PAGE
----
BY DENISE CATHEY | STAFF PHOTOGRAPHER
When the COVID-19 pandemic struck Brownsville in March, everyone had to adjust as suddenly we were all living our lives largely at home as we continue to do.
In my own case, despite my growing concern, staying home is pretty much the dream for introverts. However, as the pandemic continued and one month became three which turned into six, I realized that my apartment was actually starting to feel more like a prison rather than my home.
So I turned to buying plants. This was an act of insanity as I come from a long line of documented plant killers. From an optimistic year when I bought a live Christmas tree to the aloe vera plant my mother gave me when I left for college, I have killed all of them through a strange mixture of under-watering, overwatering and forgetfulness.
Now there are 16 plants on my patio that I have no idea how to keep alive and I’m planning to buy more.
I’m not unique in my new craze for plants during this time. As the pandemic continues many people are finding a sense of peace and purpose in learning how to grow plants and in expanding their gardens.
Rosa Deimes, who has grown and sold plants at local markets in Brownsville and Port Isabel for roughly 30 years, has seen an increase in her sales since the pandemic started.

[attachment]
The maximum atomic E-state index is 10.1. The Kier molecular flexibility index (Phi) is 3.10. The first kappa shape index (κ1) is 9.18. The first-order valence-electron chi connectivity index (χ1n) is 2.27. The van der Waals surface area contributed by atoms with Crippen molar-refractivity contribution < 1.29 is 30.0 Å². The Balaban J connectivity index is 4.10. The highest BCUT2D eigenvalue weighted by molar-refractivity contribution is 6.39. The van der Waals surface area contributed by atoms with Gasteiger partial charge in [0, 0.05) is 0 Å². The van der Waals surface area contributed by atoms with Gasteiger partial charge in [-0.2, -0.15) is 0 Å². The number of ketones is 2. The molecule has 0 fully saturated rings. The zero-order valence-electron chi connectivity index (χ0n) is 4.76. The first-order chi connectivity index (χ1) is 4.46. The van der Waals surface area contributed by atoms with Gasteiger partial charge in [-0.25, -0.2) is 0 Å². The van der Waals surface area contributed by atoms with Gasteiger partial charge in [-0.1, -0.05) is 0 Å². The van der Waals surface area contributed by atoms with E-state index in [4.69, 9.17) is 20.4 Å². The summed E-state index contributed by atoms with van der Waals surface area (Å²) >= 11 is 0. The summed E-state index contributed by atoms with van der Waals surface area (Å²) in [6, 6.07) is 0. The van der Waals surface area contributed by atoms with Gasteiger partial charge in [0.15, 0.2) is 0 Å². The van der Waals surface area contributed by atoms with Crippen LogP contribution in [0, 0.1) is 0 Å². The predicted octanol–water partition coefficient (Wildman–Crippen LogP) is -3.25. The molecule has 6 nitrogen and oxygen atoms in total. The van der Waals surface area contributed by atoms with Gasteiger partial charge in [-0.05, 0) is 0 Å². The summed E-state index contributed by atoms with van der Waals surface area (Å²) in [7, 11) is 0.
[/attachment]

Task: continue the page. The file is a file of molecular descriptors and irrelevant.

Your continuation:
“The plants are moving. I think it gives people something to do. To get up and go outside and enjoy their garden,” Deimes said.
Primarily she’s been selling a lot of herb plants these past few months.
“Herbs are always popular because I guess they are using them for cooking. A lot of the herbs are medicinal as well so that helps,” Deimes said.
Pandemic gardener Crista Juarez visited Deimes’ booth at the Brownsville Farmers’ Market on Saturday to take home new plants to add to her herb garden at home. Before the COVID-19 pandemic, Juarez never considered herself to be a plant person, now she has eight.
“I got very depressed and there was a lot of anxiety and so I needed something to focus my energy. Usually I would draw, but it wasn’t enough so I decided to plant,” Juarez said.
With the help of gardening videos on TikTok, in August Juarez was able to start growing plants of her own and use them in her daily life.
“It’s very comforting seeing something that you gave life to surviving while there are a lot of things going on around you that are really depressing,” Juarez said.
Brownsville Wellness Coalition Executive Director, Vero Dimas-Rosenbaum has also seen an uptick in people getting involved in tending and learning about her organization’s community gardens and urban farms.
“The five community gardens have definitely seen an increase in participation because people are using that to get out of their house and be active. Aside from that they want to learn where food is coming from,” Dimas-Rosenbaum said.
More than just getting out of the house, having plants to care for even if you, like myself, have no idea what you are doing provides a sense of connection and stability during a time when many of us are still far outside of our normal lives and routines.
“It’s caring for something. Giving care to some sort of plant and understanding the relationship between that human and that plant — that makes us feel good and is a mental health benefit for everyone,” Dimas-Rosenbaum said.